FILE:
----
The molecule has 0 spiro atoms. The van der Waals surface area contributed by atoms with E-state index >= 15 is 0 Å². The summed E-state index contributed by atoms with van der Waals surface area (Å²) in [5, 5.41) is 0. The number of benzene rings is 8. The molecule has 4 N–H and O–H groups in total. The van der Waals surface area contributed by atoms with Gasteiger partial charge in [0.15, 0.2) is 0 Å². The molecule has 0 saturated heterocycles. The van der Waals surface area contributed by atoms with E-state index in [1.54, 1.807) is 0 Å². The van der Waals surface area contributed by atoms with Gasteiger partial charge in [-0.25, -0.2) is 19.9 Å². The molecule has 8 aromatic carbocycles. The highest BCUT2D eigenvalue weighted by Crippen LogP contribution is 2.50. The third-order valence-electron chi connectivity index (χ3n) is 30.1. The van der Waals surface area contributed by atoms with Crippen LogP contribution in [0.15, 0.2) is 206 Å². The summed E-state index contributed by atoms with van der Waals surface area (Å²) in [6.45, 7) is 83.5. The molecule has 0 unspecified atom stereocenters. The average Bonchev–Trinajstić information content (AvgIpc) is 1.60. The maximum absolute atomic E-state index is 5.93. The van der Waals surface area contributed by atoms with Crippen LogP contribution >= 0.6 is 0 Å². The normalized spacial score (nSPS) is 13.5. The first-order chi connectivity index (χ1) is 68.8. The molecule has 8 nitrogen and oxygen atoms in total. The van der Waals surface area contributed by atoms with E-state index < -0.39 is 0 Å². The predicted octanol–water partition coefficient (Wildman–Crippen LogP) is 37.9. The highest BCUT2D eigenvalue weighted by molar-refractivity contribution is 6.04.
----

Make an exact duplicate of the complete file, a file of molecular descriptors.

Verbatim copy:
The molecule has 0 spiro atoms. The van der Waals surface area contributed by atoms with E-state index >= 15 is 0 Å². The summed E-state index contributed by atoms with van der Waals surface area (Å²) in [5, 5.41) is 0. The number of benzene rings is 8. The molecule has 4 N–H and O–H groups in total. The van der Waals surface area contributed by atoms with Gasteiger partial charge in [0.15, 0.2) is 0 Å². The molecule has 0 saturated heterocycles. The van der Waals surface area contributed by atoms with E-state index in [1.54, 1.807) is 0 Å². The van der Waals surface area contributed by atoms with Gasteiger partial charge in [-0.25, -0.2) is 19.9 Å². The molecule has 8 aromatic carbocycles. The highest BCUT2D eigenvalue weighted by Crippen LogP contribution is 2.50. The third-order valence-electron chi connectivity index (χ3n) is 30.1. The van der Waals surface area contributed by atoms with Crippen LogP contribution in [0.15, 0.2) is 206 Å². The summed E-state index contributed by atoms with van der Waals surface area (Å²) in [6.45, 7) is 83.5. The molecule has 0 unspecified atom stereocenters. The average Bonchev–Trinajstić information content (AvgIpc) is 1.60. The maximum absolute atomic E-state index is 5.93. The van der Waals surface area contributed by atoms with Crippen LogP contribution >= 0.6 is 0 Å². The normalized spacial score (nSPS) is 13.5. The first-order chi connectivity index (χ1) is 68.8. The molecule has 8 nitrogen and oxygen atoms in total. The van der Waals surface area contributed by atoms with E-state index < -0.39 is 0 Å². The predicted octanol–water partition coefficient (Wildman–Crippen LogP) is 37.9. The highest BCUT2D eigenvalue weighted by molar-refractivity contribution is 6.04.